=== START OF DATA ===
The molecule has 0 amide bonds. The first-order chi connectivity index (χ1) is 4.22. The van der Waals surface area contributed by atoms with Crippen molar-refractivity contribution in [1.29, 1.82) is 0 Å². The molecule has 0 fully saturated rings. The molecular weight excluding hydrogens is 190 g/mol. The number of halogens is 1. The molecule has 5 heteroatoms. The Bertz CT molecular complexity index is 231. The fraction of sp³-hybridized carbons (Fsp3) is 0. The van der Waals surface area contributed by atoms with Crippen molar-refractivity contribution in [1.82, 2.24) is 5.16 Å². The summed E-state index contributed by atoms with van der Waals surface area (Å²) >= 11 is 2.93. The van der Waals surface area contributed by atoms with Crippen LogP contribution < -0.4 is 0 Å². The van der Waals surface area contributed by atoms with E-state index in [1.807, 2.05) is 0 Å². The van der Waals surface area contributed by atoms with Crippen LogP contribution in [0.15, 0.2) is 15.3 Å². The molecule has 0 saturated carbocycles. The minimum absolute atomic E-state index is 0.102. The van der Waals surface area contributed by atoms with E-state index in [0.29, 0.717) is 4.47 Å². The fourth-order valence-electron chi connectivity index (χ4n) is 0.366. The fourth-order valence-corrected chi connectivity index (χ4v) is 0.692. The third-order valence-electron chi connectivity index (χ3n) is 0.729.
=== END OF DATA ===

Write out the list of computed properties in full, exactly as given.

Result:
The molecule has 0 amide bonds. The first-order chi connectivity index (χ1) is 4.22. The van der Waals surface area contributed by atoms with Crippen molar-refractivity contribution in [1.29, 1.82) is 0 Å². The molecule has 0 fully saturated rings. The molecular weight excluding hydrogens is 190 g/mol. The number of halogens is 1. The molecule has 5 heteroatoms. The Bertz CT molecular complexity index is 231. The fraction of sp³-hybridized carbons (Fsp3) is 0. The van der Waals surface area contributed by atoms with Crippen molar-refractivity contribution in [1.82, 2.24) is 5.16 Å². The summed E-state index contributed by atoms with van der Waals surface area (Å²) >= 11 is 2.93. The van der Waals surface area contributed by atoms with Crippen LogP contribution < -0.4 is 0 Å². The van der Waals surface area contributed by atoms with E-state index in [1.807, 2.05) is 0 Å². The van der Waals surface area contributed by atoms with Crippen LogP contribution in [0.15, 0.2) is 15.3 Å². The molecule has 0 saturated carbocycles. The minimum absolute atomic E-state index is 0.102. The van der Waals surface area contributed by atoms with E-state index in [0.29, 0.717) is 4.47 Å². The fourth-order valence-electron chi connectivity index (χ4n) is 0.366. The fourth-order valence-corrected chi connectivity index (χ4v) is 0.692. The third-order valence-electron chi connectivity index (χ3n) is 0.729.